Sheard redefines the concept of "retirement" as an issue of financial independence that can be achieved at any age. He spells out clearly, as no book has before, exactly how to set up and reach personal financial and lifestyle goals through savvy investing. Designed for boomers now in their peak earning years, the book cuts through the complicated formulas and actuarial tables to show readers how to figure out exactly how to plan for and achieve financial independence.
Eschewing the traditional approach to retirement at 65, the book acknowledges that boomers are in a hurry. They want to get on with their lives, change careers, take sabbaticals -- in short, to pursue their dreams. By abandoning the age criteria and formulating a new approach to retirement, Sheard makes this possible. Using the techniques he made famous while with the Motley Fools, Sheard develops a framework that treats individuals as self-sustaining "foundations," living off a well-invested nest egg. He clearly shows the reader what steps to take in order to make financial independence possible.
Mr. Sheard gained a broad following at The Motley Fool. His audience will undoubtedly be interested in Money For Life. He is now an investor columnist with the Microsoft Network.
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Most workers get it wrong: instead of saving for retirement, they should focus on investing for financial independence. Retirement, Robert Sheard argues, is an outmoded concept left over from the days when you worked for a company from your 20s to your mid-60s, retired with a gold watch and a pension, and then died a few years later. Today, the average worker will switch careers three times (something Sheard, now an investment adviser, notes he accomplished before the age of 40). And, of course, that worker will probably live far longer than pensioners of past generations. What that worker wants is the ability to do something he or she loves, no matter if it brings in revenue. In other words, an investment plan that will support his or her living expenses indefinitely.
Money for Life offers a way to do just that. The cornerstone of Sheard's plan is what he calls his "20 Factor Formula." You figure out your projected living expenses if you retired today (he offers tips to help you include everything), multiply by 20, and that's what you need in your portfolio to achieve financial independence. To amass that portfolio, Sheard offers an equally simple solution: forget diversification. He argues convincingly that investing in an array of stock and bond funds is a loser's game; your returns will always trail those of the S&P 500. You could just put all your money in an S&P 500 index fund, but Sheard shows a scenario in which a hypothetical investor did just that in 1960, and by 1983 his portfolio was busted, a victim of inflation and a couple of devastating bear markets. Instead, Sheard recommends the Dogs of the Dow approach, in which the lowliest of the Dow's 30 stocks are bought each year. As he showed in his previous book, The Unemotional Investor, this strategy has gained 2.5 percent more per year than simple index investing. Index investing is a complete no-brainer, but the Dogs of the Dow isn't much more difficult. Sheard says it takes about 30 minutes a year to pull it off. He balances the book with lots of other financial advice--of particular interest are his contrarian opinions on 401(k) investing--and maintains a nice levity throughout. It's genuinely fun to read, and by the book's end, you feel as if you've gained a lifetime's worth of investment advice with just a few leisurely afternoons of reading. --Lou SchulerAbout the Author:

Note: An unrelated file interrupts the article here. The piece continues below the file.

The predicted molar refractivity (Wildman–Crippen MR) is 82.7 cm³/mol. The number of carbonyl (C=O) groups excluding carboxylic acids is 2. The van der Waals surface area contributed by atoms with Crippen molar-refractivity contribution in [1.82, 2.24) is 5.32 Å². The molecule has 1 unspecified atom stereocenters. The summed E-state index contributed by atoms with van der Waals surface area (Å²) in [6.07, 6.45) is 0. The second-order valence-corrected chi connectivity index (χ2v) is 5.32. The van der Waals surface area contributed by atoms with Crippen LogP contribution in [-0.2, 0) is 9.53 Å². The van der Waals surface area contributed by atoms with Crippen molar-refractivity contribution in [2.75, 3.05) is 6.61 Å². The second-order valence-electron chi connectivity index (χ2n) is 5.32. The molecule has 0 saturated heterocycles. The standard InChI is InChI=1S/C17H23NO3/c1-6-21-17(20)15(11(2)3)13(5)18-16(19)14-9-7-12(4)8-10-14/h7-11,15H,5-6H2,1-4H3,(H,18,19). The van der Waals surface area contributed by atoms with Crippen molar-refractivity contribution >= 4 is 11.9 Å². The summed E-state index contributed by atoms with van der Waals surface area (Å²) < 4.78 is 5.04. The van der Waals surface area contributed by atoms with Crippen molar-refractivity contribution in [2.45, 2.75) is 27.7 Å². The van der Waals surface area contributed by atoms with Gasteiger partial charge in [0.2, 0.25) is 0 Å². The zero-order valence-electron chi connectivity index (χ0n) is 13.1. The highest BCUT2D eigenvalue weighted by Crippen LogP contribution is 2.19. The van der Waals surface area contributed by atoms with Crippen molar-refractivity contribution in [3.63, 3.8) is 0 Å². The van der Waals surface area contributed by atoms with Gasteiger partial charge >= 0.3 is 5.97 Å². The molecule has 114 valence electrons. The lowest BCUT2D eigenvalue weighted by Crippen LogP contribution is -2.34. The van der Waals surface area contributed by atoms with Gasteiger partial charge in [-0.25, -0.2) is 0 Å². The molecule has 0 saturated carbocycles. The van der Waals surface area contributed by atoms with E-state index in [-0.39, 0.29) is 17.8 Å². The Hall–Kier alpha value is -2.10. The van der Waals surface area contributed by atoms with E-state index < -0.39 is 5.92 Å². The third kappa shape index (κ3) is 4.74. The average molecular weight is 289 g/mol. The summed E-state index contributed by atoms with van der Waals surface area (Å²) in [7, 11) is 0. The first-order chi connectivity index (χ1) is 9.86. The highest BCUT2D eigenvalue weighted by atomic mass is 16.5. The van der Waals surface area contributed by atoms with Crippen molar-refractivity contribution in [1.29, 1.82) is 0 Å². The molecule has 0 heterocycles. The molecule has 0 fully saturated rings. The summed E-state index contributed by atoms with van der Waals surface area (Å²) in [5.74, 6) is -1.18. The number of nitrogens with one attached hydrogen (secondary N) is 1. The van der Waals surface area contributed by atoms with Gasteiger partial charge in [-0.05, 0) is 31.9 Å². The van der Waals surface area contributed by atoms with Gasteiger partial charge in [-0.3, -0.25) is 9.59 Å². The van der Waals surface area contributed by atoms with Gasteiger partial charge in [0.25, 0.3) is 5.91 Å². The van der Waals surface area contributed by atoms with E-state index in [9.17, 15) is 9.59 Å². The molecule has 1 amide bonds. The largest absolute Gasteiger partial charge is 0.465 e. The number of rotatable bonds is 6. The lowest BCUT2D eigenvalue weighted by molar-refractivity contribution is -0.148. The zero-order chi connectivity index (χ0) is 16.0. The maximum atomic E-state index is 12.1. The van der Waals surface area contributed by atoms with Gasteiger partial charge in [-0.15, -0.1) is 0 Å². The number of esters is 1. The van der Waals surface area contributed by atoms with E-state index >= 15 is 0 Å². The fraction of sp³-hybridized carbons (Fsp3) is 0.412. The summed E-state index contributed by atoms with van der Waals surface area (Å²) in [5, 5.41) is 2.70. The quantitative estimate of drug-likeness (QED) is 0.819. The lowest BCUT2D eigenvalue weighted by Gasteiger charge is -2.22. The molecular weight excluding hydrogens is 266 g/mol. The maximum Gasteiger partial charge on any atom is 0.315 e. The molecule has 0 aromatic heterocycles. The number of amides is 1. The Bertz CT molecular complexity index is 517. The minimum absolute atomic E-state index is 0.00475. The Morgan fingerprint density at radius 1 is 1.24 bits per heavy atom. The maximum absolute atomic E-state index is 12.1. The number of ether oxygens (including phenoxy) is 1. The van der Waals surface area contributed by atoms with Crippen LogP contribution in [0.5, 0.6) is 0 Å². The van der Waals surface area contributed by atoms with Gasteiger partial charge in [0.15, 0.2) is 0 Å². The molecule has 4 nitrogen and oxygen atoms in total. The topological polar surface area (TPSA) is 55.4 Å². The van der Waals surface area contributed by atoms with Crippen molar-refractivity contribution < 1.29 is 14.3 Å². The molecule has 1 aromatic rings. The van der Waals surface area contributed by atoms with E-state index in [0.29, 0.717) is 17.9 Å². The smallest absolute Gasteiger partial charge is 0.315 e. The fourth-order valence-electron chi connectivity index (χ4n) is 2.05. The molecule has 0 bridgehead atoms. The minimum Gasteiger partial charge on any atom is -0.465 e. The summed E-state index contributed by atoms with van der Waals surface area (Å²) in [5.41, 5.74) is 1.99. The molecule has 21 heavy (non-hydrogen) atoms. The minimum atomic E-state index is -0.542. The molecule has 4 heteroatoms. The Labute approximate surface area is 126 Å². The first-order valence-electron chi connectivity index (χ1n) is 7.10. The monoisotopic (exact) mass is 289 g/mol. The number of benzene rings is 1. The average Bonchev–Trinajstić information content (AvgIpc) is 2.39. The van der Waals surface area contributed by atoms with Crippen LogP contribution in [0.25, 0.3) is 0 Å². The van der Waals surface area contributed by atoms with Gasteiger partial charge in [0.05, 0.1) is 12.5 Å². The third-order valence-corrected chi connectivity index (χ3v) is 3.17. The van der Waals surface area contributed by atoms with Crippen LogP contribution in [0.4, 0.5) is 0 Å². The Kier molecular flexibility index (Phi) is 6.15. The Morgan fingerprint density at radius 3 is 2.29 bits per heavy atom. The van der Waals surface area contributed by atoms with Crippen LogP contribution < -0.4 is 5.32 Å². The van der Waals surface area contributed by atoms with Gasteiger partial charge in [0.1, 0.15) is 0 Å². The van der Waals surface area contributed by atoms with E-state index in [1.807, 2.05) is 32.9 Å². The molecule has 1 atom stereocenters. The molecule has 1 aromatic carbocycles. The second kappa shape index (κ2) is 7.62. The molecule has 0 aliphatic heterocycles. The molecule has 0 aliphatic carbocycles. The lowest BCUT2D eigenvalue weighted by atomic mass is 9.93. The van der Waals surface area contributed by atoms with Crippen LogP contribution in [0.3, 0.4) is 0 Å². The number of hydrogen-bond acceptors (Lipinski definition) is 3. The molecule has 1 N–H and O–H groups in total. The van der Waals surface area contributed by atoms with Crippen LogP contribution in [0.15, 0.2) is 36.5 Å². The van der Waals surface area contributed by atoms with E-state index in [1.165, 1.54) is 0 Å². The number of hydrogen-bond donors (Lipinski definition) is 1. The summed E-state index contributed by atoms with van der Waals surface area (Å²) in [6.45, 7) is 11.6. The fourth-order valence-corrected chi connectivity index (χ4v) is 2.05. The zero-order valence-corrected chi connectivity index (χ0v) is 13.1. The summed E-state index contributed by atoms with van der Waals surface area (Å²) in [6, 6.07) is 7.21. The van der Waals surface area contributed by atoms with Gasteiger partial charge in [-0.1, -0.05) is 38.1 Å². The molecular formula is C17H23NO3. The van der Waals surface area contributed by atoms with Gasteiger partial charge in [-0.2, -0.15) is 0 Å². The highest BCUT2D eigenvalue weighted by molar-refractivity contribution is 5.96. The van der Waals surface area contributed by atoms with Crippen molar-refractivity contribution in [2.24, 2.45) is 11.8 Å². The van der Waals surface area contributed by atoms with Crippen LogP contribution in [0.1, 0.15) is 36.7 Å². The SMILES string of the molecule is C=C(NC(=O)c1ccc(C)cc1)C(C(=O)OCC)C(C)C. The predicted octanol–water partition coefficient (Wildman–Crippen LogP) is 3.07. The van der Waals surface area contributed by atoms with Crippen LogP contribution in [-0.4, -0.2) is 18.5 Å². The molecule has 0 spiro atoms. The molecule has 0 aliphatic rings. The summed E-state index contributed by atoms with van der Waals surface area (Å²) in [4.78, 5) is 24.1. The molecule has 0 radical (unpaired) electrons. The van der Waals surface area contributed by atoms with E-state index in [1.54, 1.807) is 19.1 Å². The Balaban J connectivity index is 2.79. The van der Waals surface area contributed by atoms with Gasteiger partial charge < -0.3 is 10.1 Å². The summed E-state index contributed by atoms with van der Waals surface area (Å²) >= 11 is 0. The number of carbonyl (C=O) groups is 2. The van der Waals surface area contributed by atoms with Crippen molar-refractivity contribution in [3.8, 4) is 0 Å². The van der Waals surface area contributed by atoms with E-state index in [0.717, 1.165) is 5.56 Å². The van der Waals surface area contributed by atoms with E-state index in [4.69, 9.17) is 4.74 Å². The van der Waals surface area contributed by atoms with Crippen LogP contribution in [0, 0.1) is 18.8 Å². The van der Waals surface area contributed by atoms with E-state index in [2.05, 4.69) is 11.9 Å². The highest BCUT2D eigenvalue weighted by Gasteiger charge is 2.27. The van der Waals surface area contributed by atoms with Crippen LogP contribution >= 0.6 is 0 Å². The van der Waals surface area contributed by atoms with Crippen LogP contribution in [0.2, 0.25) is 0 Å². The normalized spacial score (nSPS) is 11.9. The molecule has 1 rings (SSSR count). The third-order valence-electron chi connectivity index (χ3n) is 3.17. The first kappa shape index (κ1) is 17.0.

Robert Sheard is an internationally known investment writer. His first book, The Unemotional Investor, was a New York Times and Business Week bestseller and was named one of the Best Business Books of 1998 by the editors at Amazon.com. His work has appeared on the Motley Fool and Microsoft Investor and in numerous magazines, including Modern Maturity. He is a founding partner in the private money management firm Sheard & Davey Advisors, LLC (www.sheard-davey.com).
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